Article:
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M.I.S.S. Healthy Bites: Go Green


M.I.S.S. Healthy Bites: Go Green

M.I.S.S. Healthy Bites: Go Green

You’ve read that eating a rainbow can support and strengthen different functions of the body. This week, let’s go green.

The two words that have become a catchphrase for the eco-movement should be a new mantra for your diet.  Eating fresh, local, organic greens can indeed help the environment, but the real benefit is how dark leafy greens can help your body.  After all, it’ll be tough to save the world if you’re unhealthy!

One of the benefits of green fruits and vegetables is strengthening bones and teeth. Sound similar to milk? That’s because greens, particularly dark leafy greens, contain calcium just like your favorite dairy products. Many believe that the only ways to get calcium is to drink milk or take a supplement, and while those are great sources to build your bones, a yummy plate of boiled collard greens can contain just as much calcium as a glass of milk. In the U.S., milk has its own category in the food pyramid, but some don’t consume dairy for cultural reasons, health reasons, or personal beliefs (ie. a vegan diet). Whether you consume dairy or not, go green to provide enough calcium for your body!

Read the rest for more info on calcium and going green in your diet.

Unfortunately, many people don’t get as much calcium as they need, which can result in calcium deficiency. When someone is calcium deficient, bones “loan” calcium to the body and only gets restored through the diet. A diet low in calcium will not have enough to refill what was borrowed, eventually weakening bones and teeth, and even resulting in osteoporosis.

Women especially need to ensure that they get enough calcium in their bodies because of the higher risk of osteoporosis. Usually, a woman’s bone mass reaches maximum density between 25 to 35 years old. After that, bone loss increases. Ladies, if you don’t want any broken bones on the dance floor, make sure you get your fix of calcium!

Like many minerals, calcium provides more than one benefit, because calcium also helps muscles and nerves to function. If you’re an active athlete, calcium is a must.

It’s recommended that young women get 1000mg of calcium per day. As mentioned earlier, calcium doesn’t need to come from pills or dairy, because dark leafy greens are a great source. On top of that, vegetables contain fiber and other nutrients to help your body. Remember, the darker the leaf, the more nutrients it has.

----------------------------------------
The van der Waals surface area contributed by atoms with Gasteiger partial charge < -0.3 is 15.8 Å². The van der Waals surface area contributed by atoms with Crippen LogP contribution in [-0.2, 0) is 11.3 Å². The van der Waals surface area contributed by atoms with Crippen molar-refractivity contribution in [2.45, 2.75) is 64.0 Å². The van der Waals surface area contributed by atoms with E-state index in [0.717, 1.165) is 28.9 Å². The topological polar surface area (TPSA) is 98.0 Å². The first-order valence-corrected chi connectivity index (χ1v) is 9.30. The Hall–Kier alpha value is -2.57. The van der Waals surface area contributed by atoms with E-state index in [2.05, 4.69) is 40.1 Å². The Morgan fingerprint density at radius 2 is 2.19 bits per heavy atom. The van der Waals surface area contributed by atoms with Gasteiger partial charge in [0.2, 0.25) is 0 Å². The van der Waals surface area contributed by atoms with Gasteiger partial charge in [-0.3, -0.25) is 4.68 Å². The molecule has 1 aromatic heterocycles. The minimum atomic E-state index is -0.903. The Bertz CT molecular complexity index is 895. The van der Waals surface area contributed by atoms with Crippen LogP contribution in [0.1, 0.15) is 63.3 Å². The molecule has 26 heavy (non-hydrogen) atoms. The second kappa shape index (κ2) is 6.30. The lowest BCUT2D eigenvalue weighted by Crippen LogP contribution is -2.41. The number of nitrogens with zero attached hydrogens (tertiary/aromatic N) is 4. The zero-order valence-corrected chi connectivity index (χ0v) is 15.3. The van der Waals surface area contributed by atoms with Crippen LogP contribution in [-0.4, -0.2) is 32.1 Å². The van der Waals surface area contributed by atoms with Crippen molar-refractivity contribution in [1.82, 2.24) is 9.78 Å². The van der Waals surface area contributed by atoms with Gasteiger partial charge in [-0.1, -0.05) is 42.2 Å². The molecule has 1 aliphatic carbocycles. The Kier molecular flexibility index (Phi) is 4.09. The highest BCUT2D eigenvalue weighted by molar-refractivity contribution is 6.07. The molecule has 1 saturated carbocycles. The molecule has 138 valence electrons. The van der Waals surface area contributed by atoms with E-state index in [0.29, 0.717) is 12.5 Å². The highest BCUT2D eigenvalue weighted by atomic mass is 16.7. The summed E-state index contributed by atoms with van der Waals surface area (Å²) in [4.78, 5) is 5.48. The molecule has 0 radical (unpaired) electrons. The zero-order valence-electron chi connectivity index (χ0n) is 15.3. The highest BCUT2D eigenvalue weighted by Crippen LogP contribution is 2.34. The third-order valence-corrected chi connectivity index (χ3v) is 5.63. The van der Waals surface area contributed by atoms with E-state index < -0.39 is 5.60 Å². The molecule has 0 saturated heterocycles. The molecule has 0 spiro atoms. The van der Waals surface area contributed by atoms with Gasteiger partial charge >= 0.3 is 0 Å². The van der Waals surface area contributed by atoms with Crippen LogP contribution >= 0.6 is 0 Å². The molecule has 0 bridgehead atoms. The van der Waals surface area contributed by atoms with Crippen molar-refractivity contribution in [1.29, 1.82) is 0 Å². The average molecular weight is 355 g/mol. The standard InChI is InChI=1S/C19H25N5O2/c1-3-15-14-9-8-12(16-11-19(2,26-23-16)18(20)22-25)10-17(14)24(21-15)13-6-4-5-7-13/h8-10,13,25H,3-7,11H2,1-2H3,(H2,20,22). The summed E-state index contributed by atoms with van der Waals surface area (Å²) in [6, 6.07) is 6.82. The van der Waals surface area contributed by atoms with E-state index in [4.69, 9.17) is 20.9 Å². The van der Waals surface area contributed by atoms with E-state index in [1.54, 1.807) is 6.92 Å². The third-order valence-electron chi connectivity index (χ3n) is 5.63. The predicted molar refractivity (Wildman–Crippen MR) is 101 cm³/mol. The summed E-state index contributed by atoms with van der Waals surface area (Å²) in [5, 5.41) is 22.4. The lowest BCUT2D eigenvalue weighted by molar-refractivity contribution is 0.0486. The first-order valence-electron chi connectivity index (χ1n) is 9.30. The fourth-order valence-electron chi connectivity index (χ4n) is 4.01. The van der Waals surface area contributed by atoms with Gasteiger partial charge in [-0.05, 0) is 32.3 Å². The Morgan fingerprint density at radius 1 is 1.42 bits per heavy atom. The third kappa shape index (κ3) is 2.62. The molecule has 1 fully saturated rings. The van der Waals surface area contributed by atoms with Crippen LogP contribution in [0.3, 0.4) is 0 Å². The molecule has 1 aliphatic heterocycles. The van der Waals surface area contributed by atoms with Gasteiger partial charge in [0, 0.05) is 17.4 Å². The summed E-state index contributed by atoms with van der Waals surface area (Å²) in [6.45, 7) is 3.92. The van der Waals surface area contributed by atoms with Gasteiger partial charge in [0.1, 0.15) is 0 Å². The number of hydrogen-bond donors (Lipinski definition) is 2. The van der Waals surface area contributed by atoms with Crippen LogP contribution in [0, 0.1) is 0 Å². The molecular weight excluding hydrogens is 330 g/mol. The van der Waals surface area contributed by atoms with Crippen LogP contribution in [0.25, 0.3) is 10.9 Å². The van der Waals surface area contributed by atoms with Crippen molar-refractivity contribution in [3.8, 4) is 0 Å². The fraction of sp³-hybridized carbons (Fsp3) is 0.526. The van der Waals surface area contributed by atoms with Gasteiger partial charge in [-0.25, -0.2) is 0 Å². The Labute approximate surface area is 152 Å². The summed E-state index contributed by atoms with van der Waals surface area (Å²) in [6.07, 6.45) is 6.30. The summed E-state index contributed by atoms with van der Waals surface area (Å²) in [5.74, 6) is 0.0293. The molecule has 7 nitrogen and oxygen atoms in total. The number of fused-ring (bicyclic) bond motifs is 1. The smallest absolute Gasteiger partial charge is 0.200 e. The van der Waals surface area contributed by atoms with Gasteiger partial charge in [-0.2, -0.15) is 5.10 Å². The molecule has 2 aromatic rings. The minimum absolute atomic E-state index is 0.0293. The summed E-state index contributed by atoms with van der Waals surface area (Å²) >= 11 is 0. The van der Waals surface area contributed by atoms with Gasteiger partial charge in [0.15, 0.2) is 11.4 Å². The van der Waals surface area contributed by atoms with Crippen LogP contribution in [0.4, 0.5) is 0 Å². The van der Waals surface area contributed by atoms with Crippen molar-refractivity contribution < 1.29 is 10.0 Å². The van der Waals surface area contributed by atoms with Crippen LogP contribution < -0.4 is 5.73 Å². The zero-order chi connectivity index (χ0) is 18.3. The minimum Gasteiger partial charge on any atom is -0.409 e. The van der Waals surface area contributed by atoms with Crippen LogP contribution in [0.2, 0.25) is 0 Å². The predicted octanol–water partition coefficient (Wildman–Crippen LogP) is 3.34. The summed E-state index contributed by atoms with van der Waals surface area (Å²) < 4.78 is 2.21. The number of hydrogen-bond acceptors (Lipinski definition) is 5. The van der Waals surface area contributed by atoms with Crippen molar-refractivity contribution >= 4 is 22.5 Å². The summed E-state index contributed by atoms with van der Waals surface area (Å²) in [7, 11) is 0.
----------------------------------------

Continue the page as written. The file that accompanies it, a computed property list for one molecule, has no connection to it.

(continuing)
These are some examples of greens that are good sources of calcium and other vitamins and minerals:

Arugula
Bok Choy

Chicory
Collard Greens
Dandelion Greens
Kale
Mustard Greens
Seaweed (Kelp or Nori)

Spinach
Swiss Chard or Rainbow Chard
Turnip Greens

Try out these tips to go green in your diet:

  • Switch your salad. Forget about iceberg lettuce…make a salad with spinach or Swiss chard. Much more healthy and so much more appealing!
  • Sneak in your greens. Add steamed greens, like spinach, kale, or chard, to your favorite pasta dish. Picky eaters can’t even tell!
  • Wrap and roll. Instead of making a lettuce wrap, use a chard leaf to wrap and roll your favorite ingredients.
  • Stir it up. Quickly stir-fry mustard greens, bok choy, or arugula with garlic, onions, and other colorful fruits and veggies and serve over brown rice.
  • Soups and stews. Feeling sick? Add chicory or collard greens to your favorite soup for a healthier comfort food that will help your body feel good!
  • Simple side dishes. Steam spinach or boil collard greens and top with a few squirts of lemon juice for a quick and easy side dish.
  • Sauté away. Use a little bit of olive oil and onions and plenty of greens for a tasty dish that can be served with pasta or rice.
  • Crunchy munchies. Rip kale into chip-size pieces and coat with a little bit of olive oil and coarse salt. Bake in the oven until crunchy (about 10 minutes) and you’ll have the healthiest chips ever!
  • Presto pesto. Add spinach to your pesto recipe for a greener, healthier sauce.

Check here for more information on other foods that contain calcium.

As always, ask your doctor or nutritionist for the proper advice that fits your lifestyle.

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